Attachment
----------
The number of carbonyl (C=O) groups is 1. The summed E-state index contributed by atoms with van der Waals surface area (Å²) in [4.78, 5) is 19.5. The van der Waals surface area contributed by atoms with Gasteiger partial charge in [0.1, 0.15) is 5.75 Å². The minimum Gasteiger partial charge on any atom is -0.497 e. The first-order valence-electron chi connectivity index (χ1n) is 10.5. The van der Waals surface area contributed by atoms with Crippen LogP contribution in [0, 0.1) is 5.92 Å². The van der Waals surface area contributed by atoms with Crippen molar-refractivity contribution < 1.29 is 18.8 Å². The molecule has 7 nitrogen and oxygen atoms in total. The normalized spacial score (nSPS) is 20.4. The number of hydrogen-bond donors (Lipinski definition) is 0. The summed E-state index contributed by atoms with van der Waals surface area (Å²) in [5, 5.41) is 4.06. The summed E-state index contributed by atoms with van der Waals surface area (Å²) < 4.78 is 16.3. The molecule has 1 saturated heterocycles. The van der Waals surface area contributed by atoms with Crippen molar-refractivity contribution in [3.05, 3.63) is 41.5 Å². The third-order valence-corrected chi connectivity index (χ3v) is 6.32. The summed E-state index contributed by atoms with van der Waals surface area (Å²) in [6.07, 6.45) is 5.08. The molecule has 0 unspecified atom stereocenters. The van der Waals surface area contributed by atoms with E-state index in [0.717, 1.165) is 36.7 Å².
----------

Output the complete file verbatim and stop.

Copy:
The number of carbonyl (C=O) groups is 1. The summed E-state index contributed by atoms with van der Waals surface area (Å²) in [4.78, 5) is 19.5. The van der Waals surface area contributed by atoms with Gasteiger partial charge in [0.1, 0.15) is 5.75 Å². The minimum Gasteiger partial charge on any atom is -0.497 e. The first-order valence-electron chi connectivity index (χ1n) is 10.5. The van der Waals surface area contributed by atoms with Crippen LogP contribution in [0, 0.1) is 5.92 Å². The van der Waals surface area contributed by atoms with Crippen molar-refractivity contribution < 1.29 is 18.8 Å². The molecule has 7 nitrogen and oxygen atoms in total. The normalized spacial score (nSPS) is 20.4. The number of hydrogen-bond donors (Lipinski definition) is 0. The summed E-state index contributed by atoms with van der Waals surface area (Å²) in [5, 5.41) is 4.06. The summed E-state index contributed by atoms with van der Waals surface area (Å²) < 4.78 is 16.3. The molecule has 1 saturated heterocycles. The van der Waals surface area contributed by atoms with Crippen molar-refractivity contribution in [3.05, 3.63) is 41.5 Å². The third-order valence-corrected chi connectivity index (χ3v) is 6.32. The summed E-state index contributed by atoms with van der Waals surface area (Å²) in [6.07, 6.45) is 5.08. The molecule has 0 unspecified atom stereocenters. The van der Waals surface area contributed by atoms with E-state index in [0.717, 1.165) is 36.7 Å².